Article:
Philosophy of Being Human
‘Philosophy of Being Human’ is a detailed study of the scars, twists and perversions forced in the Indian psyche, engineered by her foreign conquerors. It is unique about India that it has a non-violent culture and a non-violent spiritual discipline, which has inspired the ideal of one world and one humanity ever since the ancient times. At the same time, India has always tempted all living beings in the world, unscrupulously and in goodwill, to neglect self-defense, and decide, euphorically, that nobody would contemplate harming them, since they wish all the people of the world freedom, love and equality. The ancient Indians had developed selflessness and benevolence to an amazing extent. This universalism and open-embrace policy of the ancient Indians was looked upon as rank foolery by some of the pirate tribes in India’s neighborhood that had made it their routine to survive on banditry. They allied themselves with certain exclusive religionists and jingoists and overran India quite pleasantly. It proved to be a deadly combination, since the power of ignorance inborn in their narrow outlook compounded monstrously. They did not only snatch their country and peace from the Indians, they subjected their souls to extreme torture and mutilations. They plucked the very eyes out of their humanism and spiritualisms.
This book deals with this brutalized and mutilated psyche of the Indians. It is unique in that it does not show any hatred for those who engineered deformities in the Indian psyche. It teaches them the restoration of their original psyche, without taking any help from violence, hatred and anger. It hinges its therapy on two unique points of strength in the Indian psyche. One of them is the perennial philosophical truth; widely known to the Indians that evil is not an independent and objective existent. God has given to the soul and humanity only goodness, truth and beauty. Evil is, in essence fractured goodness. Nirmal Kumar holds the same view that India’s greatest sages (rishis) and Buddha and Mahavir preached that evil is essentially non-existent. Everybody can test its emptiness, by sacrificing their soul to the various evil experiences of life, and asking those experiences to sacrifice them unto each other. Those experiences should not be allowed to combine their painful powers, nor should they be allowed to fight each other. Here the author says that like the laws of physics that are presupposed first and proved by experiments later, there are immutable spiritual laws, too, that were presupposed by the sages, Mahavir and the Buddha, and that have been repeatedly proven true by every generation of the Indians for more than the last five thousand years. One of these laws is that evil has no independent existence. It is like the rainbow in its seven splits of the white sunray. The seven colors of the rainbow can be re-converted into the white sunray by merely passing it through the prism. In the case of the forms of evil that humans experiences in life, their soul performs the function of the prism. When the soul of the person sacrifices itself to all the evil experiences, pressing on that person’s heart at a point of time, that person enters the very core of those evil experiences, and acquires the spiritual power to command them to make a similar self-sacrifice unto each other. This self-sacrifice prevents evil from strengthening itself by combining all the evil experiences. Over centuries, humans have acquired a habit of combining all their experiences, and thereby they only strengthen evil against themselves. The self-sacrifice of the soul prevents evil from combining, while their mutual self-sacrifice simply liquidates them.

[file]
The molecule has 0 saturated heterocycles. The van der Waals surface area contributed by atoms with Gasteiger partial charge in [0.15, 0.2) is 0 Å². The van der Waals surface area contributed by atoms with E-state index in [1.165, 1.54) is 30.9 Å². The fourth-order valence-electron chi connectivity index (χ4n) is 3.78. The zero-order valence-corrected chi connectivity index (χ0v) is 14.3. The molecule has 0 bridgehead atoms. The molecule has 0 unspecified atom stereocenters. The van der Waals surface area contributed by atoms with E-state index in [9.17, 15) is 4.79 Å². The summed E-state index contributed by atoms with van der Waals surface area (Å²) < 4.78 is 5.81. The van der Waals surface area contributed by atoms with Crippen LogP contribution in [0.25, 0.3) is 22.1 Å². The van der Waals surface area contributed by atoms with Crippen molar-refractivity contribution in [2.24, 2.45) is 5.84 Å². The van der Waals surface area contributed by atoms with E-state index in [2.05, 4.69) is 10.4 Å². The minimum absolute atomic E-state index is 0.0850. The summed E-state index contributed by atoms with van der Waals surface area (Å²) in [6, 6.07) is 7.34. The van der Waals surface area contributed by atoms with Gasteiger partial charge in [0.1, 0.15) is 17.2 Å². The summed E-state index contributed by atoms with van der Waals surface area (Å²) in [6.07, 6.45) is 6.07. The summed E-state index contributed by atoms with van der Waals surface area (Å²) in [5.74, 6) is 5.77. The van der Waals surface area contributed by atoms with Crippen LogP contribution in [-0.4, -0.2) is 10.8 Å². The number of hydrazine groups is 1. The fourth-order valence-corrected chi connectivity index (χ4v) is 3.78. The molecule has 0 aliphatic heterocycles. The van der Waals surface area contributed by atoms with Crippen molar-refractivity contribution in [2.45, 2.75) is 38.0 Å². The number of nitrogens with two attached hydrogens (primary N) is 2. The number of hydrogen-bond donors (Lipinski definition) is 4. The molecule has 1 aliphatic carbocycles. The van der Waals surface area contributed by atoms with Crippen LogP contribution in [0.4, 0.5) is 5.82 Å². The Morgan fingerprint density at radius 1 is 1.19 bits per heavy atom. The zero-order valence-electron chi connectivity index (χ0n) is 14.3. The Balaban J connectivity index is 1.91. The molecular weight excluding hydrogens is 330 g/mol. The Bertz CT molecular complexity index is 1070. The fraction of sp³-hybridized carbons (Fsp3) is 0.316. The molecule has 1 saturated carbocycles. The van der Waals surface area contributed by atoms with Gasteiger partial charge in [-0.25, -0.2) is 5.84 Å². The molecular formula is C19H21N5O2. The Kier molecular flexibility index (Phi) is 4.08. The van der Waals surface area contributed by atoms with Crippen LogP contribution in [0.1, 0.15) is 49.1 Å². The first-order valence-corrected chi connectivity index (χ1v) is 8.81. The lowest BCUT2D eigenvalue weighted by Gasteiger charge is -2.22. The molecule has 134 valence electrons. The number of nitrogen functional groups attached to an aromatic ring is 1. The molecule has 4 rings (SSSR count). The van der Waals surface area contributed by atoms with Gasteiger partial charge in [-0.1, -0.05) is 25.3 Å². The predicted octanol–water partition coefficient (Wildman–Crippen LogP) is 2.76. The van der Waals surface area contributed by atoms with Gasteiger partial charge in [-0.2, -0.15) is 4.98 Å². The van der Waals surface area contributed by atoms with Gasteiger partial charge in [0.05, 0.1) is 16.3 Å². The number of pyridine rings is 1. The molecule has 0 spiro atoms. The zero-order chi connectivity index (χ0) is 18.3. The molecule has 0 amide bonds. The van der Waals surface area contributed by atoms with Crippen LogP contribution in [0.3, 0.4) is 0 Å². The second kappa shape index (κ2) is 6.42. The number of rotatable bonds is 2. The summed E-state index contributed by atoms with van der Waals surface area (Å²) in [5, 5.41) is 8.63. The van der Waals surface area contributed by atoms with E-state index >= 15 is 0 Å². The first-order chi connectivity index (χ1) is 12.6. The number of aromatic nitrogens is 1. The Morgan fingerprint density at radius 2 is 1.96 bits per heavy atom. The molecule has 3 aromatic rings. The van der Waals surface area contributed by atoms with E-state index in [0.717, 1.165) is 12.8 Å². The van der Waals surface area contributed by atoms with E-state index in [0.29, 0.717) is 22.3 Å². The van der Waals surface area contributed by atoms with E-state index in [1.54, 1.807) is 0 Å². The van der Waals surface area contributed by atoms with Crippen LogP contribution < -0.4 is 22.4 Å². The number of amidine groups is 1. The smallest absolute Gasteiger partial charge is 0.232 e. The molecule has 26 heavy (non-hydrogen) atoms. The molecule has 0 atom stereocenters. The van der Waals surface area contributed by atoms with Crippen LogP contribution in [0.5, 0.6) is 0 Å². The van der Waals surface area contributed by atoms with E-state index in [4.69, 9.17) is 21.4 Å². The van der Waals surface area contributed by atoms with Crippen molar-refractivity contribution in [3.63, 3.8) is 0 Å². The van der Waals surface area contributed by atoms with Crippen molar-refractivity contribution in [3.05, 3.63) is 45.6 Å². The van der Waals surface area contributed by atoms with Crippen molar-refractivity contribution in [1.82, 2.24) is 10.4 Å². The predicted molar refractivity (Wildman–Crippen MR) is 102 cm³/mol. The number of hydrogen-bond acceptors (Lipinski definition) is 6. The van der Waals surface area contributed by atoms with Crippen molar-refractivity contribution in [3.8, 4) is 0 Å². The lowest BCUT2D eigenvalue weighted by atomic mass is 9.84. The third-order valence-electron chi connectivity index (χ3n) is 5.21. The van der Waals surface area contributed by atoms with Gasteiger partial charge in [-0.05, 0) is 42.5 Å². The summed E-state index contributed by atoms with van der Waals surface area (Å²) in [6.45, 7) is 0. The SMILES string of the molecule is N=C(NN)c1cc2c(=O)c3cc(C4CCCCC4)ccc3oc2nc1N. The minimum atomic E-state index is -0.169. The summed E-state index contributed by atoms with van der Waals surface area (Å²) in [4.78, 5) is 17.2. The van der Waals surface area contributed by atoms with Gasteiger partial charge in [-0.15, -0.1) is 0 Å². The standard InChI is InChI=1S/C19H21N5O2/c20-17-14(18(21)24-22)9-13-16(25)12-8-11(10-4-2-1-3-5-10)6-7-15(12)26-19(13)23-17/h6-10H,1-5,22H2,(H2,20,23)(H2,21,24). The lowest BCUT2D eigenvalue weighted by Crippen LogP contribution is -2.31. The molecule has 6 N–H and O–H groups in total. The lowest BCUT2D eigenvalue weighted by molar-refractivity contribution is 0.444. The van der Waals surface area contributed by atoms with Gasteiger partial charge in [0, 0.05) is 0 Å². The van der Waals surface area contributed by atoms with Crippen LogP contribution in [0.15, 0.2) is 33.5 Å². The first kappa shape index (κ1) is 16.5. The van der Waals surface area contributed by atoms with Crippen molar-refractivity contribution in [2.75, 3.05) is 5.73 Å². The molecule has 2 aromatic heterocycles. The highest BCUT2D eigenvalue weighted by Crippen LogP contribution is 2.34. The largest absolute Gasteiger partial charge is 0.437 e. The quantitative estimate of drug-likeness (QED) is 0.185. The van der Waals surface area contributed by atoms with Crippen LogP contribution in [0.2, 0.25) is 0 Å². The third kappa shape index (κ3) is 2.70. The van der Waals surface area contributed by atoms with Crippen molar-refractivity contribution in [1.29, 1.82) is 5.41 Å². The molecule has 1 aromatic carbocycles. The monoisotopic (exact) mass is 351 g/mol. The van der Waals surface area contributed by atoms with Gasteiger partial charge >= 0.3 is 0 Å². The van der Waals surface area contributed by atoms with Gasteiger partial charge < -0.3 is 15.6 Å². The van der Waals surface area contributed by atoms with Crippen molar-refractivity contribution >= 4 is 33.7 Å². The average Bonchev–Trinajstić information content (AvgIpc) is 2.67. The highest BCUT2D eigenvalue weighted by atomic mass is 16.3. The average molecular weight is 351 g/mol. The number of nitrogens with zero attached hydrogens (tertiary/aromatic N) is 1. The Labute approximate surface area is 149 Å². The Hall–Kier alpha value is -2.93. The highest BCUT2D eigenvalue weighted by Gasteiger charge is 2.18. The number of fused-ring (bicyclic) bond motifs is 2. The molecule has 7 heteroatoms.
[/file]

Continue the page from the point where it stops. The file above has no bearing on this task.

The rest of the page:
Nirmal Kumar says categorically that man overcomes evil finally and conclusively by sacrificing his immortal soul to all its forms. Those many forms of evil cannot disobey the command of the soul that has already sacrificed itself to them. He says that it is a spiritual law, as immutable as any law of physics. Its truth is proven only when one practices it. Gandhi in modern times has proven its efficacy. Here comes the second immutable spiritual law of Nirmal Kumar, that the soul that sacrifices itself to evil forms becomes their master and can command them to indulge in mutual self-sacrifice, and thus liquidate each other.
Nirmal Kumar goes on giving examples of the various sets of evil experiences that press on the heart at a point of time. One has to be utterly sincere and truthful in noting down the bunch of evil experiences that press on the heart together. Only those evil experiences that press on the heart at a point of time bear an organic relationship with each other, which makes them succumb to each other’s power of annihilation. They annihilate by sacrificing themselves to each other, not by combating or by uniting their forces.
It is a profound work, and it is a pity that it is the only book of its kind. To be the only book of its kind does not mitigate its importance and wisdom. Nirmal Kumar has put the wisdom of the rishis to practice, and has shown the way to practice it in daily life. It is not amazing that one man has created it. Such works are always done by one single person. They cannot be created collectively. It is a philosophic system in itself that has rational foundations.